'Those Been the Cokkes Words and Not Myne': Medieval Influences on the Form and Structure of David Jones's The Anathemata

Black, Kirsty. 2008. 'Those Been the Cokkes Words and Not Myne': Medieval Influences on the Form and Structure of David Jones's The Anathemata. Doctoral thesis, Goldsmiths, University of London [Thesis]

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Abstract or Description

My thesis examines the ways in which David Jones was influenced by medieval literature and thought whilst composing his long poem, The Anathemata. Although several critics have acknowledged Jones's interest in medieval culture, none has analysed the full extent of the medieval contribution to the poem. My thesis suggests that it is far greater than has previously been thought, and has in fact determined the form and the overall structure of the poem.

The thesis reviews the existing literature concerning The Anathemata, particularly that offering an analysis of the medievalism in the text, or a suggested structure for the poem, and examines the flaws in the structural models proposed to date. The thesis then assesses the impact of various aspects of medieval thought, including historiography, typology and numerology, on Jones's writing. The extent to which such thoughts were mediated through Jones's acquaintance with and reading of contemporary historians is also analysed. Medieval sources range from the genres of chronicle, history and vita, through drama and romance to individual authors such as Malory and Chaucer. These sources are traced in two ways: through an analysis of The Anathemata itself, in which borrowings from medieval literature are apparent through textual allusions and imagery; and through a thorough examination of the contents of Jones's library, which reveals that Jones derived a strong understanding of the medieval perspective from critical and historical works as well as from primary texts. The central tenet of the thesis is that this medieval perspective was a dominant influence in the 'shaping' of the text, defining not only the content of the fragments that comprise The Anathemata but also offering Jones an established pattern, a 'shape in words', for the composition of the work from those fragments.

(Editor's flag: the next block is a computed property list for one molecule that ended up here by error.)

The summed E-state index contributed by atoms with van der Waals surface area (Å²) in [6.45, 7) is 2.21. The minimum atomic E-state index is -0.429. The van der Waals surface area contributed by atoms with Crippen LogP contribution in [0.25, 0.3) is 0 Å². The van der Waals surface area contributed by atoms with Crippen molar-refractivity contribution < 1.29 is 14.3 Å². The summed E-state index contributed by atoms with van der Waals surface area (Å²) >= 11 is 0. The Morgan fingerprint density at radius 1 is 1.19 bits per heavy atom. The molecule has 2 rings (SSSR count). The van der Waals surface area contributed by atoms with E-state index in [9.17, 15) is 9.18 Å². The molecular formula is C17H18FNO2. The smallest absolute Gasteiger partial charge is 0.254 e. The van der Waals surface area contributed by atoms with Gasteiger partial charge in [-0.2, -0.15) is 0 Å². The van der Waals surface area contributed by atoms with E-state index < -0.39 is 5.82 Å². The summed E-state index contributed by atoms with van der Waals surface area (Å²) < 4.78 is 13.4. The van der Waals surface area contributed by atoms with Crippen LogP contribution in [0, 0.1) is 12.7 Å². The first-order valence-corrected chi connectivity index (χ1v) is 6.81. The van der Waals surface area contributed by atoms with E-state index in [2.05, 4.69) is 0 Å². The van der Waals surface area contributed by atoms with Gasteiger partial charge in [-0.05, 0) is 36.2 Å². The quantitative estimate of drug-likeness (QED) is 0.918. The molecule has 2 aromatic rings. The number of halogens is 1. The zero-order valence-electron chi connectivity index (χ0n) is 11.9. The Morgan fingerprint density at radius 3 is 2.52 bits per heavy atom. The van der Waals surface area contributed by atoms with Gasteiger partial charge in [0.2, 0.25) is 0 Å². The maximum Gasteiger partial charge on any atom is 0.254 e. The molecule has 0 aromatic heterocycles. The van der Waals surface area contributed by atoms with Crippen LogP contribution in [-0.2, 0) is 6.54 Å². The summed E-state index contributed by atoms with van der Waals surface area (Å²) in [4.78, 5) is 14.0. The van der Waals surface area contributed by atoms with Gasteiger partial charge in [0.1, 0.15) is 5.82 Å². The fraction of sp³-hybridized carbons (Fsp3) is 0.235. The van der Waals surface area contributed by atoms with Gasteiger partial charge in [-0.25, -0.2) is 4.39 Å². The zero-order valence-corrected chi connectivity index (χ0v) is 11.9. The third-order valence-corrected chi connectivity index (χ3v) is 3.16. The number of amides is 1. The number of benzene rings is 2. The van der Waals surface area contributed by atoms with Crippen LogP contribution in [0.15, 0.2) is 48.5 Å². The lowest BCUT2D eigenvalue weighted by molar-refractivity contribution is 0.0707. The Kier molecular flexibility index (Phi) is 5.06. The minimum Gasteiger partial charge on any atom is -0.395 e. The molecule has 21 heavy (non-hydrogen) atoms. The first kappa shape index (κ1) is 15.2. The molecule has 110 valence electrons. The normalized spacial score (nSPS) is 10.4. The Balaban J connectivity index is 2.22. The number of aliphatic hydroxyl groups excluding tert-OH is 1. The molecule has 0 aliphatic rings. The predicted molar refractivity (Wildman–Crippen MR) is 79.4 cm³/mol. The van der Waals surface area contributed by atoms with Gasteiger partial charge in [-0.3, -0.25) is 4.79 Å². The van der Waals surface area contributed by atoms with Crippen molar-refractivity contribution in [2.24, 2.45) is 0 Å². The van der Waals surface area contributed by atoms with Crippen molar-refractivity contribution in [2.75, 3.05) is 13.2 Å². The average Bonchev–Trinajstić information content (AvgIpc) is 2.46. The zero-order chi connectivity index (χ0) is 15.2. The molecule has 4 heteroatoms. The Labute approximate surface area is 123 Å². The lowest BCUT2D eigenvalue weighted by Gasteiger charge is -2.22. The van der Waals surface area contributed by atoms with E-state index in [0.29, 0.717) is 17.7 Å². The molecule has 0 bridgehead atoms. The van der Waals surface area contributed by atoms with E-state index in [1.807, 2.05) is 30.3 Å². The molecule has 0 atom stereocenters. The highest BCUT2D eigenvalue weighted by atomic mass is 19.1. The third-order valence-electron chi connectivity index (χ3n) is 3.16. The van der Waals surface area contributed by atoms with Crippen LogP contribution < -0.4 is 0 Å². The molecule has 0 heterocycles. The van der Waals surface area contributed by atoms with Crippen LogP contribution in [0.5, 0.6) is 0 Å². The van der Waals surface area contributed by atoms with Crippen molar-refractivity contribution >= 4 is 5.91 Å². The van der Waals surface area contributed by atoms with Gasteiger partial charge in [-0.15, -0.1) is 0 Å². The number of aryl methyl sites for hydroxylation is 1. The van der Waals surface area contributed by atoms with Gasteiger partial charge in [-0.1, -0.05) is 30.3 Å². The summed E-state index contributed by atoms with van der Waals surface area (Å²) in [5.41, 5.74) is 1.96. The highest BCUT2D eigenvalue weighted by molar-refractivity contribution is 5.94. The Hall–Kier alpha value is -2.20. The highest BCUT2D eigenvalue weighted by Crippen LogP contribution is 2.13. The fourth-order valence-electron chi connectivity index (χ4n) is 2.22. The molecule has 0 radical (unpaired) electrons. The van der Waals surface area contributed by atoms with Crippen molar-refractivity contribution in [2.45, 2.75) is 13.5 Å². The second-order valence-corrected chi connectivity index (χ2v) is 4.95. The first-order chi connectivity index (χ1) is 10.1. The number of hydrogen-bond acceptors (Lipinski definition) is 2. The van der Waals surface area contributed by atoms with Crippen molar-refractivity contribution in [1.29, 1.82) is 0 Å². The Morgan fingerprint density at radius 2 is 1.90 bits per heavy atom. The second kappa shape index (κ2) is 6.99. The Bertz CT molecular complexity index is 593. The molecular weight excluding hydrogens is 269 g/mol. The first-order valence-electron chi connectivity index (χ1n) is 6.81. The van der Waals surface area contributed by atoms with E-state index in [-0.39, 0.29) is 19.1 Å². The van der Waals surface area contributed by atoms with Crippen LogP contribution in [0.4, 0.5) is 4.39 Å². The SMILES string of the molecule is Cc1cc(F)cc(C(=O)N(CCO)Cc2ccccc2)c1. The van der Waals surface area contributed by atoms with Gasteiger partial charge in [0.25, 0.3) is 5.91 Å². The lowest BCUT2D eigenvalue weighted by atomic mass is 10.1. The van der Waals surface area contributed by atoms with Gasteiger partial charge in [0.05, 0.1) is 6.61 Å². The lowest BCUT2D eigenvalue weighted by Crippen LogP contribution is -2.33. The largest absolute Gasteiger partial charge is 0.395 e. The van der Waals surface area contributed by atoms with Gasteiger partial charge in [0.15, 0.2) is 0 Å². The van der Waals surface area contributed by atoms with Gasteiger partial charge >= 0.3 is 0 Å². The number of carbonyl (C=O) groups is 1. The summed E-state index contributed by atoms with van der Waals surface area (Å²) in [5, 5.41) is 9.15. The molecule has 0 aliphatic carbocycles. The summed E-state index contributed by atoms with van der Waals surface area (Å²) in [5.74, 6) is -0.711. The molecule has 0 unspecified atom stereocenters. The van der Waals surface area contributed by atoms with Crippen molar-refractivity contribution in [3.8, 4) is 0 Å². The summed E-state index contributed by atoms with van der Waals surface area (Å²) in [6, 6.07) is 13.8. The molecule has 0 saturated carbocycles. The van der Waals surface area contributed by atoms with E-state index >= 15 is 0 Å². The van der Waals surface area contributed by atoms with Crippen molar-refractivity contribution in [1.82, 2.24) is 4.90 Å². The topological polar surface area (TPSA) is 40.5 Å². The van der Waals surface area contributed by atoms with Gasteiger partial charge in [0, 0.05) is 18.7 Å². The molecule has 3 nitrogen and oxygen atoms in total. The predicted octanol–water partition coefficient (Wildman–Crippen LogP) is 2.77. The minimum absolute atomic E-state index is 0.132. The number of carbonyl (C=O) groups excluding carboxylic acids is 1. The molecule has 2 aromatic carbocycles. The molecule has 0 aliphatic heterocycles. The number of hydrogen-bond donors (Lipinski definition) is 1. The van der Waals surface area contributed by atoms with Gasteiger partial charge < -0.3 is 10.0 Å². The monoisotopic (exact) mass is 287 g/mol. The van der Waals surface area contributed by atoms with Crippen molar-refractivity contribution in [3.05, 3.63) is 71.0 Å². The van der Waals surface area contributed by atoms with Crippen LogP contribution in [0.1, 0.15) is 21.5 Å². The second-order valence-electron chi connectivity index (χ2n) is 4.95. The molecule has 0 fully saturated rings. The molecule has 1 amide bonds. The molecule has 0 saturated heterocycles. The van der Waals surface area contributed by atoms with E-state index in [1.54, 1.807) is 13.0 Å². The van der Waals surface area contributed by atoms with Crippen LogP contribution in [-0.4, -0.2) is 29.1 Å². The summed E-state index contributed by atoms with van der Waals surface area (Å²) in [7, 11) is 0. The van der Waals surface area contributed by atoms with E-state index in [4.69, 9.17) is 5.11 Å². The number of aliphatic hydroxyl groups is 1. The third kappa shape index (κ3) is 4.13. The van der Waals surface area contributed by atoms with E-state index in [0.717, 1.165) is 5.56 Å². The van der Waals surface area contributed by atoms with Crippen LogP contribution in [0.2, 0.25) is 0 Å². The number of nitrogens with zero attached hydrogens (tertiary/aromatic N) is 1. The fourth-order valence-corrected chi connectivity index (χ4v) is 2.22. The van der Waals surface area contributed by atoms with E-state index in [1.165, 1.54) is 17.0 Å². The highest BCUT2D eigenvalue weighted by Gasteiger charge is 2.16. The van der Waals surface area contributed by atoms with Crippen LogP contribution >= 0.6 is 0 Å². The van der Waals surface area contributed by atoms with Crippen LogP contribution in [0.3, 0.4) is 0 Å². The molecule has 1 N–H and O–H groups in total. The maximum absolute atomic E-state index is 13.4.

The conclusion to my thesis reconciles the perception of a recognisable structure with Jones's statement that the work 'was not planned', by showing that the organisation of the eight fragments into a tripartite structure which contains and unifies the disparate parts is more plausible than existing explanations of the poem's structure. The tripartite structure proposed by my thesis has a significance that reinforces the theme of the poem, is derived from the same medieval sources as the content and demonstrates the fidelity of Jones's vision.

Item Type:

Thesis (Doctoral)

Identification Number (DOI):



medieval literature, The Anathemata, historiography, typology, numerology, David Jones

Departments, Centres and Research Units:

English and Comparative Literature



Item ID:


Date Deposited:

08 Jun 2020 08:43

Last Modified:

08 Sep 2022 12:37



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